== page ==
Table of Contents

Shale Gas and the Future of Energy

Shale Gas and the Future of Energy

Law and Policy for Sustainability

New Horizons in Environmental and Energy Law series

Edited by John C. Dernbach and James R. May

The rapid growth of shale gas development has led to an intense and polarizing debate about its merit. At the 2012 United Nations Conference on Sustainable Development, countries around the world concluded that the transition to sustainability must be accelerated. This book asks and suggests answers to the question that has not yet been systematically analysed: what laws and policies are needed to ensure that shale gas development helps to accelerate the transition to sustainability?

Chapter 14: Shale gas and a sustainable future

John C. Dernbach and James R. May

Subjects: environment, energy policy and regulation, environmental management, environmental politics and policy, law - academic, energy law, environmental law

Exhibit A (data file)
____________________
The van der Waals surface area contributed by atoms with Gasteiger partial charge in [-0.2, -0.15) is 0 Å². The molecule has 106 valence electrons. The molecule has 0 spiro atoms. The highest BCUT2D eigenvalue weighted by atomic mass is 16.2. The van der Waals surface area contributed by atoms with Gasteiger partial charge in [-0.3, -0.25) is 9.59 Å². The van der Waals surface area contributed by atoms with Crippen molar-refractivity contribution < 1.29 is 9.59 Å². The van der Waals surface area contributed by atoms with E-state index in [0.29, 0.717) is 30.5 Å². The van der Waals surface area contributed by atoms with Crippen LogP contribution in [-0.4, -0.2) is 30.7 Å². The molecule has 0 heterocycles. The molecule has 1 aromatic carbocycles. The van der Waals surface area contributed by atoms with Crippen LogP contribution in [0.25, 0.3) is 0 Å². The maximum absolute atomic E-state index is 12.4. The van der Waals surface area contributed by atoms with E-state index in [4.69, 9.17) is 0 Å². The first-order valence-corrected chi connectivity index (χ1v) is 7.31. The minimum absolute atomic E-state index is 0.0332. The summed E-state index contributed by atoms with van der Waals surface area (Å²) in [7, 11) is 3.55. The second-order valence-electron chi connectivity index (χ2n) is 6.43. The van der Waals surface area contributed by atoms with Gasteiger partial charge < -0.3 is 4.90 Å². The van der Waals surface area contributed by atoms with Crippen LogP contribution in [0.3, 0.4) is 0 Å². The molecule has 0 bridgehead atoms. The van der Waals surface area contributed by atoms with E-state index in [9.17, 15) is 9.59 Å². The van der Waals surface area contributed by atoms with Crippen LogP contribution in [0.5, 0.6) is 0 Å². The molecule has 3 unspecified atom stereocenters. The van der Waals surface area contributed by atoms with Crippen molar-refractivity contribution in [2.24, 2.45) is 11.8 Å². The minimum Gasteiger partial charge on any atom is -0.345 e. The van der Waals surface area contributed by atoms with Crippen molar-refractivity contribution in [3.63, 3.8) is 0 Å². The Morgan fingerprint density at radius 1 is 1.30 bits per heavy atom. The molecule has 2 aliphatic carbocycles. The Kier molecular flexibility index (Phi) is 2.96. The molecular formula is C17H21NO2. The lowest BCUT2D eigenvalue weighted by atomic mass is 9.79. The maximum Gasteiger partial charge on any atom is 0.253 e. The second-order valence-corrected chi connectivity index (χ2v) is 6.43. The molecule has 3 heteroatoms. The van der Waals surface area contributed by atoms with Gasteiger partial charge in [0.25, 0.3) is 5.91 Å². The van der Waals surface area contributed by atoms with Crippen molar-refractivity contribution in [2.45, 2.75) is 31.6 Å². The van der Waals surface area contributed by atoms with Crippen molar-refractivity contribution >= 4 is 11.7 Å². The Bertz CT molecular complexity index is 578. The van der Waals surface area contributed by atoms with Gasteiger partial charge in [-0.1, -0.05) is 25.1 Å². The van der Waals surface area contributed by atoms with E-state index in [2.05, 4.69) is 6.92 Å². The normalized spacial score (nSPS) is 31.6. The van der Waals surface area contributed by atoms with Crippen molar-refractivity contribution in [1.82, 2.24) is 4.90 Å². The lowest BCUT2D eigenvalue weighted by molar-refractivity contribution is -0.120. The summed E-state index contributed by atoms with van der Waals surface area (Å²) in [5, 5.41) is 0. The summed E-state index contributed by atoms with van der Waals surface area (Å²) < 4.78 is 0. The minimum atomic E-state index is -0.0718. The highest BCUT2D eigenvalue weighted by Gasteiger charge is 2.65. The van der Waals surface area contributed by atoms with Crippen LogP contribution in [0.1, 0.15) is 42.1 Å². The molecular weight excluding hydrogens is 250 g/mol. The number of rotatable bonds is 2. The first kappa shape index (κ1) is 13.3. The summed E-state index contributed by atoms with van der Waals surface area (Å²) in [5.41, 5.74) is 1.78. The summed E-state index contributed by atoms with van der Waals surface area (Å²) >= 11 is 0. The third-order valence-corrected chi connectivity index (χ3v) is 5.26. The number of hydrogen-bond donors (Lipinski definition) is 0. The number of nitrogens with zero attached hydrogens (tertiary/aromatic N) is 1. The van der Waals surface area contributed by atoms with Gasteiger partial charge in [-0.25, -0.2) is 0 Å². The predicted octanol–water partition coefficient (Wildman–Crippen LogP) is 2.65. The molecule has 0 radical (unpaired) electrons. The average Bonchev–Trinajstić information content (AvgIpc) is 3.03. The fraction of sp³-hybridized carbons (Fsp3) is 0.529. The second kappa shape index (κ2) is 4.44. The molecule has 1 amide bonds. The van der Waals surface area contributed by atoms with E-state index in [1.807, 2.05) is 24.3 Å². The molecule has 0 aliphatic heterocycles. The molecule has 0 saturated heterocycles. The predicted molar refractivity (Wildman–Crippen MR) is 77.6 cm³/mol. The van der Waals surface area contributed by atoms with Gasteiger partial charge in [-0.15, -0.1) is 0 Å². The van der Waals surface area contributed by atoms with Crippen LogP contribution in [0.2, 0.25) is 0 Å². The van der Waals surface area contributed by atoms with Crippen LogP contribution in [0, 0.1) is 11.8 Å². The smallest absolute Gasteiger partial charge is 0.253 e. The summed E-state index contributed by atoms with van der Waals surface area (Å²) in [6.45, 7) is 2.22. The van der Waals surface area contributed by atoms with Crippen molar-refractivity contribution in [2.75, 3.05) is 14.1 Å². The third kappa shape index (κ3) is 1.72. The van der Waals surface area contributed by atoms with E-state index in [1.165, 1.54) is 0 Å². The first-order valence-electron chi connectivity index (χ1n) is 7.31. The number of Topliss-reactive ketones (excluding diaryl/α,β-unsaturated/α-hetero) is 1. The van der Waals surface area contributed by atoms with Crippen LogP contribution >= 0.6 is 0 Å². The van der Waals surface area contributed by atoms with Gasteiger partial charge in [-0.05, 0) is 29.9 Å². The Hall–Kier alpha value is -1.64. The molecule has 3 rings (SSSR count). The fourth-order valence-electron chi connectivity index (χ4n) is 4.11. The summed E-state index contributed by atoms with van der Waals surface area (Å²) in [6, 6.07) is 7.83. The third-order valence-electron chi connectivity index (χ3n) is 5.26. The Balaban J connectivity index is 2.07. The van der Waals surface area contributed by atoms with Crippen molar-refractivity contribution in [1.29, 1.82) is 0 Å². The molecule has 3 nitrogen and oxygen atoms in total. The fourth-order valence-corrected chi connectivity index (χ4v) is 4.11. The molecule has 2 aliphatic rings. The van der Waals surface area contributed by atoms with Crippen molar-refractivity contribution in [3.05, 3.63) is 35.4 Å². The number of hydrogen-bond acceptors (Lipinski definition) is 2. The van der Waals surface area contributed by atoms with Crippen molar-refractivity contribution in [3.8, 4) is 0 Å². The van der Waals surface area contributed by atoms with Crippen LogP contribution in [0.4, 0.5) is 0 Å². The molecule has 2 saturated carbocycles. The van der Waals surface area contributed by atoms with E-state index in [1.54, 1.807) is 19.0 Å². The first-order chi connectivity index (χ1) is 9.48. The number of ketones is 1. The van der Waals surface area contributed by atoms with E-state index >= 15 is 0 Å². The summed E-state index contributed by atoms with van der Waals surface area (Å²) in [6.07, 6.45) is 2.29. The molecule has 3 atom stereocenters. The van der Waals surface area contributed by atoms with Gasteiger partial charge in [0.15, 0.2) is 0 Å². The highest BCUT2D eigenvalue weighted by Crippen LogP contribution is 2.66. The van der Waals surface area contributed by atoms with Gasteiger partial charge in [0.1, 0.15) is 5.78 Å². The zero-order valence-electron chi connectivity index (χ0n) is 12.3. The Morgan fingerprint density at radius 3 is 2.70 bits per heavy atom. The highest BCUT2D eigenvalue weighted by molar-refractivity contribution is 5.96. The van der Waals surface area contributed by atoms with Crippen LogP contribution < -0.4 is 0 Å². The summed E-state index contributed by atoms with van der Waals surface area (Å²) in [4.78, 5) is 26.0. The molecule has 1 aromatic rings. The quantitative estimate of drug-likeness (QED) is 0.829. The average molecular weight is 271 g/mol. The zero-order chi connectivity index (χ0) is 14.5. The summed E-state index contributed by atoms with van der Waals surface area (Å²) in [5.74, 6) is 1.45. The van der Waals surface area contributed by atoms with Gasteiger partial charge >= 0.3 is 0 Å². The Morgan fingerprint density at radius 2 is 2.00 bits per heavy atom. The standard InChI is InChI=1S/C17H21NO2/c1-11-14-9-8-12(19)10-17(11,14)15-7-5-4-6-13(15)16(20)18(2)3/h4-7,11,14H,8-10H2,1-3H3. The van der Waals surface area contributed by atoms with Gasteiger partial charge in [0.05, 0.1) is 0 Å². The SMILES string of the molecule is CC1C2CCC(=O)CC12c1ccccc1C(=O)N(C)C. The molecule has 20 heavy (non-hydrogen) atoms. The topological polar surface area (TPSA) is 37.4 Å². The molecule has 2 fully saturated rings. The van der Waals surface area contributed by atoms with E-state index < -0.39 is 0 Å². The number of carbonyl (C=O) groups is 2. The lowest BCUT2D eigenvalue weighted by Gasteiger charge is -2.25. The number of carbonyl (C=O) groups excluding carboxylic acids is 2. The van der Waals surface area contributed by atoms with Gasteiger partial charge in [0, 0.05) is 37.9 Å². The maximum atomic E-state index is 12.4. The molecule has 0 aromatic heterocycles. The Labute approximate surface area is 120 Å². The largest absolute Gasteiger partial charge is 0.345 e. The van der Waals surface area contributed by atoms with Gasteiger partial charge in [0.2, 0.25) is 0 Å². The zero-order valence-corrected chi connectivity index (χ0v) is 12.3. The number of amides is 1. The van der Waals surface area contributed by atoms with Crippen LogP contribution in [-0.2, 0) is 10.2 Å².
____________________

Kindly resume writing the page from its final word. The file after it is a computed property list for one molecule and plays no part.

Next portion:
Abstract

This chapter synthesizes some of the key lessons on the sustainability of shale gas from the 12 chapters provided by the contributing authors. The contributing authors were asked to assess what is now being done to address sustainability on their particular topic and to make recommendations on what should be done to foster sustainability on that topic. This synthesis also summarizes key legal and policy principles for sustainable development that the authors emphasized. This chapter tracks the major sections of this book – public health and the environment; community; public participation, public information, and access to justice; governance; and energy and climate change. It also proffers some overarching recommendations – again based on the chapters in this book – about laws and policies needed if shale gas is to accelerate the transition to sustainability. The chapter concludes that it is possible for shale gas to contribute to sustainability and help accelerate the transition to sustainability. But, from the evidence adduced in this book, the current legal and policy structure is not sufficient to do the job. If shale gas is to contribute to sustainability and help accelerate the transition, major changes in law and policy—changes recommended by the contributing authors—are needed.

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